Author: Bhashyam Kasturi
Publisher: Vision/Orient paperbacks
ISBN/UPC (if available): 8170943280
This book explores the political and personal life of Mahatma Gandhi through the traumatic period, 1946-48, which saw the partition and independence of India, and the worst-ever communal holocaust in the subcontinent.
A central attempt of the book is to understand how partition came about even as Gandhi’s strongest convictions were against such a division. It traces Gandhi’s role within and outside the Congress and describes how the Mahatma was politically sidelined from the very start of the negotiations for the transfer of power. The author suggests that Gandhi’s political marginalization arose from his differences with the Congress over India’s future. The end result was that when the Congress agreed to the partition of Bengal and Punjab in March 1947, it did not even consult the mahatma; he was in the picture, but out of accord with congress policy. Ultimately, the Mahatma’s efforts to avert partition came to naught both due to his political isolation within Congress and his inability to find a viable alternative, acceptable to all sides.
The chasm between what he cherished and what he saw happening, left Gandhi with a deep sense of failure. Sensing that his political views counted for less and less, Gandhi accepted the reality of partition-thought he could never personally reconcile to it-the turned his attention to dousing the raging communal fires. Thus, his astonishing Noakhali pilgrimage, and his fasts in Calcutta and Delhi which gained him both unprecedented admiration and ultimately cost him his life.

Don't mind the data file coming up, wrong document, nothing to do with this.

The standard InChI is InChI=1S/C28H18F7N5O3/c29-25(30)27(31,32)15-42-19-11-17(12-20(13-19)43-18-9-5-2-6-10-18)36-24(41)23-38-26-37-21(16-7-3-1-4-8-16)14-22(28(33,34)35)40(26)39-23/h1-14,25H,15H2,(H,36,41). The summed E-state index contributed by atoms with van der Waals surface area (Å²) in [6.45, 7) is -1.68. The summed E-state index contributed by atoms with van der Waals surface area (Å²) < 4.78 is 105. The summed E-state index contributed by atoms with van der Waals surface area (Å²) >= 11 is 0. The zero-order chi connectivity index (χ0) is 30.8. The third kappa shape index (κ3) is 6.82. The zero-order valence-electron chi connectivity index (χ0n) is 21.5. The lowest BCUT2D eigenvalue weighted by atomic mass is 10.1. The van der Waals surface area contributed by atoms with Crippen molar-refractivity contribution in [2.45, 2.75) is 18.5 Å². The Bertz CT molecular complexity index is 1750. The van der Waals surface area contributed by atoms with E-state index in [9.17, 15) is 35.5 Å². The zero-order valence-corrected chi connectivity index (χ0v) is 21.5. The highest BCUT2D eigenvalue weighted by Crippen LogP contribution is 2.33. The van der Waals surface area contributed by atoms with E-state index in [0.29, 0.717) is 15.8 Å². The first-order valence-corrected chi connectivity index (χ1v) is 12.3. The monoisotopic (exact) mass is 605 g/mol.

Truly, as B R Nanda says in his foreword to the book, the last two years were the saddest and the most heroic of Gandhi’s life.
The overriding impression of the period is that of a man walking alone, holding steadfast to his conscience and convictions as his only true guides in a situation which both saddened and bewildered him. The book also offers some clues to help unravel the enigma of Mahatma Gandhi’s personal life and discusses his fasts and the controversial brahmacharya experiments of his last years.
The book also offers some clues to help unravel the enigma of Mahatma Gandhi’s personal life and discusses his facts and the controversial brahmacharya experiments of his last years.
The substantial foreword by B R Nanda, himself an eminent biographer of Gandhi and Nehru, enriches and adds depth to the book. In writing this book, the author has drawn upon the vast quantities of still unpublished material on Gandhi which is now available.
Explores how partition came about despite Gandhi’s strong personal commitment to an undivided India.
A concise and scholarly narrative.
-B R Nanda
FOREWORD BY B R NANDA
The Cabinet Mission
Ekla Chalo Re: Noakhali
>From Wavell to Mountbatten
Calcutta, September 1947